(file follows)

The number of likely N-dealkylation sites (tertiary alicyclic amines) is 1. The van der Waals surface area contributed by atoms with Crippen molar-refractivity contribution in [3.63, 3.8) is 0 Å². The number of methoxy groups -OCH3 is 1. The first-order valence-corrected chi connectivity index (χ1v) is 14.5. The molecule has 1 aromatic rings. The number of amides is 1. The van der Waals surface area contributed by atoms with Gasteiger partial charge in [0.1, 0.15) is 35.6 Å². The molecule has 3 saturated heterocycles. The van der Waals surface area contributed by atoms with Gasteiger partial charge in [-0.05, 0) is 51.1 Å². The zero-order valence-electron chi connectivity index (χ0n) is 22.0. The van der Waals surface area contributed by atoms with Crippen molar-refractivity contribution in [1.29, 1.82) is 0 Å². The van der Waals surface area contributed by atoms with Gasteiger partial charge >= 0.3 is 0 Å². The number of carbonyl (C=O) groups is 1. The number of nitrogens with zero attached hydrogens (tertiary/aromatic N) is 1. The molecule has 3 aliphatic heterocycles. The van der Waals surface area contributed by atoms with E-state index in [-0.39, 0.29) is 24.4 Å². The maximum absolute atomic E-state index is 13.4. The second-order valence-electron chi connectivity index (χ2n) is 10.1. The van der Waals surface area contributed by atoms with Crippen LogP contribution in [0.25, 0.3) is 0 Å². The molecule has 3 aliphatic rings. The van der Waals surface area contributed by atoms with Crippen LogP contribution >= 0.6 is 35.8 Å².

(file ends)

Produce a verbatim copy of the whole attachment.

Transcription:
The number of likely N-dealkylation sites (tertiary alicyclic amines) is 1. The van der Waals surface area contributed by atoms with Crippen molar-refractivity contribution in [3.63, 3.8) is 0 Å². The number of methoxy groups -OCH3 is 1. The first-order valence-corrected chi connectivity index (χ1v) is 14.5. The molecule has 1 aromatic rings. The number of amides is 1. The van der Waals surface area contributed by atoms with Gasteiger partial charge in [0.1, 0.15) is 35.6 Å². The molecule has 3 saturated heterocycles. The van der Waals surface area contributed by atoms with Gasteiger partial charge in [-0.05, 0) is 51.1 Å². The zero-order valence-electron chi connectivity index (χ0n) is 22.0. The van der Waals surface area contributed by atoms with Crippen molar-refractivity contribution in [1.29, 1.82) is 0 Å². The van der Waals surface area contributed by atoms with Gasteiger partial charge >= 0.3 is 0 Å². The number of carbonyl (C=O) groups is 1. The number of nitrogens with zero attached hydrogens (tertiary/aromatic N) is 1. The molecule has 3 aliphatic heterocycles. The van der Waals surface area contributed by atoms with E-state index in [-0.39, 0.29) is 24.4 Å². The maximum absolute atomic E-state index is 13.4. The second-order valence-electron chi connectivity index (χ2n) is 10.1. The van der Waals surface area contributed by atoms with Crippen LogP contribution in [0.25, 0.3) is 0 Å². The molecule has 3 aliphatic rings. The van der Waals surface area contributed by atoms with Crippen LogP contribution >= 0.6 is 35.8 Å².